- High Speed Movie Mode - I can now record at 120P in full HD and have it playback at 29.97P. And there are many other high speed options as well.
On my wish list, I'm hoping that Fujifilm can find a way to build image stabilization into this same sized body. It's great having 4K and high speed video, but IS makes it so much more usable. A standard headphone jack would be very nice indeed instead the current approach where we have to use an adapter.
I would also like 120fps refresh rate for the EVF vs the current 100 fps. And I don't mind the single SD card slot, but I would like it upgraded from the current UHS-I to UHS-2.
Just a Few More Things that I really Like
The programmable front command dial is wonderful. I set the Exposure Compensation dial to "C" and use the front dial for exposure comp. Very nice! The flash, just like the one on my XF10, is outstanding. Lots of settings and it really gets the job done. And if you need an external flash as well, the hotshoe or wireless capability will get the job done.
The front lever to switch from optical viewfinder to EVF is very convenient. And I use its function button to turn on and off face/eye detection focus, which is much improved. I also appreciate 1/3 clickstops on the aperture ring. I don't recall ever having that luxury. And finally, the film simulations are really enjoyable. And I'm so happy that I finally have Acros and the new Eterna Cinema options. Both are just great.
Bottom Line - The Fujifilm X100V has evolved into a camera that I want to have with me. It's outstanding image quality, unique viewfinder, and host of creative functions will keep me energized about my photography for years to come. It's earned a very high nimbleosity rating.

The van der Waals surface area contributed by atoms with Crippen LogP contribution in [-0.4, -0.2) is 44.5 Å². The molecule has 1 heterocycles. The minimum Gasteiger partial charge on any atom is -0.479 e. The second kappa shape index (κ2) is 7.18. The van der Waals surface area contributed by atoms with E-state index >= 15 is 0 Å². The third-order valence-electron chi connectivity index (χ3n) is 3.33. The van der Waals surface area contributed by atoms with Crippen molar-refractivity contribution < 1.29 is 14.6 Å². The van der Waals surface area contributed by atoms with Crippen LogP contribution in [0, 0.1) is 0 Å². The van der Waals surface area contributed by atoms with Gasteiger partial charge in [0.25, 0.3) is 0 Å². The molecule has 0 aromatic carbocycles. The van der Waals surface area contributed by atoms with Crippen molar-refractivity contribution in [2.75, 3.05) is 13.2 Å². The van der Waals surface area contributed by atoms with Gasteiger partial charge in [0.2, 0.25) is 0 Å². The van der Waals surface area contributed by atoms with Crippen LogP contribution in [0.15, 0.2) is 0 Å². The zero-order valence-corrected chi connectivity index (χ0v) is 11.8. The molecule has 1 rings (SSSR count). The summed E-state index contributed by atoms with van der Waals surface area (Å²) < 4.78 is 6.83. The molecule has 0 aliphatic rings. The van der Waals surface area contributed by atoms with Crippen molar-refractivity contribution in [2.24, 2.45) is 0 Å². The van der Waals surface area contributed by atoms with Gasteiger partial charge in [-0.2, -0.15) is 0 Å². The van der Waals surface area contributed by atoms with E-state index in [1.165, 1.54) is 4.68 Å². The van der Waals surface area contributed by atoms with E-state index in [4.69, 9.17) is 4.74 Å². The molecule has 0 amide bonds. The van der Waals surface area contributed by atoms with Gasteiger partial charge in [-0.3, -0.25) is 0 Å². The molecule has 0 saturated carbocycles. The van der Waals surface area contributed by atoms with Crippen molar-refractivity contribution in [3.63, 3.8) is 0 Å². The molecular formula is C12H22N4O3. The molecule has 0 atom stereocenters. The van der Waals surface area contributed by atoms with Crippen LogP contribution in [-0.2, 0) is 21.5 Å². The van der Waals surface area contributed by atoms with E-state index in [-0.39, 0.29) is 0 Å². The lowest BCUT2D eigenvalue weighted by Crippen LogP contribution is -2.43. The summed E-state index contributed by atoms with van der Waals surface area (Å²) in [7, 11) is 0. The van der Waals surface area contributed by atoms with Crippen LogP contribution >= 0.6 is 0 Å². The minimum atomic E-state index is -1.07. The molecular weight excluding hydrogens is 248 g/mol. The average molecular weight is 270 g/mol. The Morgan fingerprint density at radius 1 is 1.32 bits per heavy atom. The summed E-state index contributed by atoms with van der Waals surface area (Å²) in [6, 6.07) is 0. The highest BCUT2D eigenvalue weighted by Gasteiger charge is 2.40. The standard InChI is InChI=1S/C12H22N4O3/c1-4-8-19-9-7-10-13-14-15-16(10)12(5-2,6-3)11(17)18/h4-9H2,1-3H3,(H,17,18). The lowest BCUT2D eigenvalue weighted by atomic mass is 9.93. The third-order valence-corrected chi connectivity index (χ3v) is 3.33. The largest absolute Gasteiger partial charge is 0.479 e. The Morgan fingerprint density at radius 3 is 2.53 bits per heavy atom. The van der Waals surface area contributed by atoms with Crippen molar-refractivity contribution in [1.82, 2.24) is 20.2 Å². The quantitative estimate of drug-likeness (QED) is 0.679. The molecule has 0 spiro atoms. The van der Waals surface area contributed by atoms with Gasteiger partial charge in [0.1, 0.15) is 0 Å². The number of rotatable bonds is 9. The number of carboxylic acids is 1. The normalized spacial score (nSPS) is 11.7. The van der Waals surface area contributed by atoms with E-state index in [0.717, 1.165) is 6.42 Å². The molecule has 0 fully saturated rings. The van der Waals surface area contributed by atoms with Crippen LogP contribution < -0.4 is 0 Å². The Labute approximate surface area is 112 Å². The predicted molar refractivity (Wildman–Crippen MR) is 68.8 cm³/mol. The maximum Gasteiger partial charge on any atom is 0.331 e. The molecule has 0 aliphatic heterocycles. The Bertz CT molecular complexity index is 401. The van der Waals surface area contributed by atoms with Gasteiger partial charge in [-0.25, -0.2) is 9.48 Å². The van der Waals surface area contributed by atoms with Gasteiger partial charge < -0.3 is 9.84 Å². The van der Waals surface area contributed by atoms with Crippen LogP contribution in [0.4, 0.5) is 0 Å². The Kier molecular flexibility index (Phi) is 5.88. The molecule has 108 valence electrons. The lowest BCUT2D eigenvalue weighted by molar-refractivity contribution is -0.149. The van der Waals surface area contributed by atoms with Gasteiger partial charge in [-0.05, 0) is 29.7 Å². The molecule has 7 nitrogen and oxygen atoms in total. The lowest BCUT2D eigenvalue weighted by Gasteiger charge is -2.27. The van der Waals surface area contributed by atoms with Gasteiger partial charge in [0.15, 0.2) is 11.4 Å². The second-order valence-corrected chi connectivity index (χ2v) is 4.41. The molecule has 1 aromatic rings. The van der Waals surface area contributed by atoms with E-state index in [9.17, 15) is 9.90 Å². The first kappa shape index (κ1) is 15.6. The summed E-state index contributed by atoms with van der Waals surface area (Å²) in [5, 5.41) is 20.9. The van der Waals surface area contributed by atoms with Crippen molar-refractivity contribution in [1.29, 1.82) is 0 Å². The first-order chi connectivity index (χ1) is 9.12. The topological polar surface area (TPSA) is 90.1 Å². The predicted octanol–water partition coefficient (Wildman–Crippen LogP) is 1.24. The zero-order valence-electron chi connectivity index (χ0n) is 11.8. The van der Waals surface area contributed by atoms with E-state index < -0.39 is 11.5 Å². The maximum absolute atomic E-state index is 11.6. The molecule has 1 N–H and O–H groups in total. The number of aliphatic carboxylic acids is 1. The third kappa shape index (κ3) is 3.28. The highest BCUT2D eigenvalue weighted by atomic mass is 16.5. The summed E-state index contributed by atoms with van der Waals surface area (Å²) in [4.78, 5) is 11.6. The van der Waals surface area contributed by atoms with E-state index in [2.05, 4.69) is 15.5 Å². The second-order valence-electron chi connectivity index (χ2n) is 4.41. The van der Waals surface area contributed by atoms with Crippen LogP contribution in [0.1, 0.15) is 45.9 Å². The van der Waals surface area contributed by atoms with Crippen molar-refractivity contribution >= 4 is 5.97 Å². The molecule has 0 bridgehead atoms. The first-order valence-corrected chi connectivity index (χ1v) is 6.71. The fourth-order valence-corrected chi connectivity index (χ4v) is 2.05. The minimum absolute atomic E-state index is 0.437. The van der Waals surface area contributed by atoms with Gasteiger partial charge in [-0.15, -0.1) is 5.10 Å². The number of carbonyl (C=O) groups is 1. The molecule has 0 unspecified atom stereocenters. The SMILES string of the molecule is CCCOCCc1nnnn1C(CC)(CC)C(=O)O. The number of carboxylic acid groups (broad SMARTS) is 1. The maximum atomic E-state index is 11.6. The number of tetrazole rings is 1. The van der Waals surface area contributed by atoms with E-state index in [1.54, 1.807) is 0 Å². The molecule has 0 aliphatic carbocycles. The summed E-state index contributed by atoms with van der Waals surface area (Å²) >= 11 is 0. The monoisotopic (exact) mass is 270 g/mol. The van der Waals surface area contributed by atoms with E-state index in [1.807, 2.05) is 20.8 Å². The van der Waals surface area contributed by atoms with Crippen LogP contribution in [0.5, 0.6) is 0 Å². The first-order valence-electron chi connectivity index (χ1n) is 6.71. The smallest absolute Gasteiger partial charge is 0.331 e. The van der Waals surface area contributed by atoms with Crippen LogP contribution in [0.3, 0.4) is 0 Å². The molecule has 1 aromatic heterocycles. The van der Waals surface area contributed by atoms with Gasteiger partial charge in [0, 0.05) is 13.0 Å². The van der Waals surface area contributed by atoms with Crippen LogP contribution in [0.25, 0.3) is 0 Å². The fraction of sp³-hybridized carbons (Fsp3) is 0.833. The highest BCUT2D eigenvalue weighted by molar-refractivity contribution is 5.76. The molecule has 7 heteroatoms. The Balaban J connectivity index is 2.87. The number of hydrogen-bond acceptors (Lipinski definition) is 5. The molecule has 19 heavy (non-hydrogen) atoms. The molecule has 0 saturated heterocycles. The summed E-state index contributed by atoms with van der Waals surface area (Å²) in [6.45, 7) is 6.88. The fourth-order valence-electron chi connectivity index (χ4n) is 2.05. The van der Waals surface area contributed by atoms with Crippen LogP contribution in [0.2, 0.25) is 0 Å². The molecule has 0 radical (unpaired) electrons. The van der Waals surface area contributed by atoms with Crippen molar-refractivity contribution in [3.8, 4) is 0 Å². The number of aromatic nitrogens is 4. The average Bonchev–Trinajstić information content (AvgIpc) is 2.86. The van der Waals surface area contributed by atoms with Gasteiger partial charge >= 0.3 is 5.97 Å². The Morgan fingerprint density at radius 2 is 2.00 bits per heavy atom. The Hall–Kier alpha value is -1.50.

Do You Have a Film Camera that Needs a Good Home?
Over the last year, I've received donations from TDS members who have film cameras that need a good home. What I do is inspect the items, repair and clean as I can, then list them in TheFilmCameraShop where I can find a good home for them. If you're interested in donating, please use the Contact Form on TheNimblePhotographer site. And thanks for you consideration!
Why I Want Trade Shows to Survive
I tell the story of meeting the Fujifilm X100 at Photokina 2010, and that it's just one of dozens of interactions I've had over the years that couldn't happen any other way. Plus, I love watching how other people approach the booths, where the crowd gathers, and witness how photographers engage with new products. I find this invaluable and entertaining.
I know that photography trade shows are not the most practical expenditure of funds for visitors or exhibitors. But there's an element of magic to them. And I hope that together we can find a path forward for them in 2020 and beyond.
Update for the TDS 2020 Photography Workshop Season
Those of you on the registration list for the Humboldt Redwoods Workshop, keep an eye out for the registration packet that will go out later this week. We have a great event for you, and I'll be working with you to ensure that you are fully prepared to take advantage of this wonderful opportunity. Plus, we had one seat open up (moved to another workshop), so if you want to join us, hop over to the 2020 Workshops Signup Page and get on the Reserve List.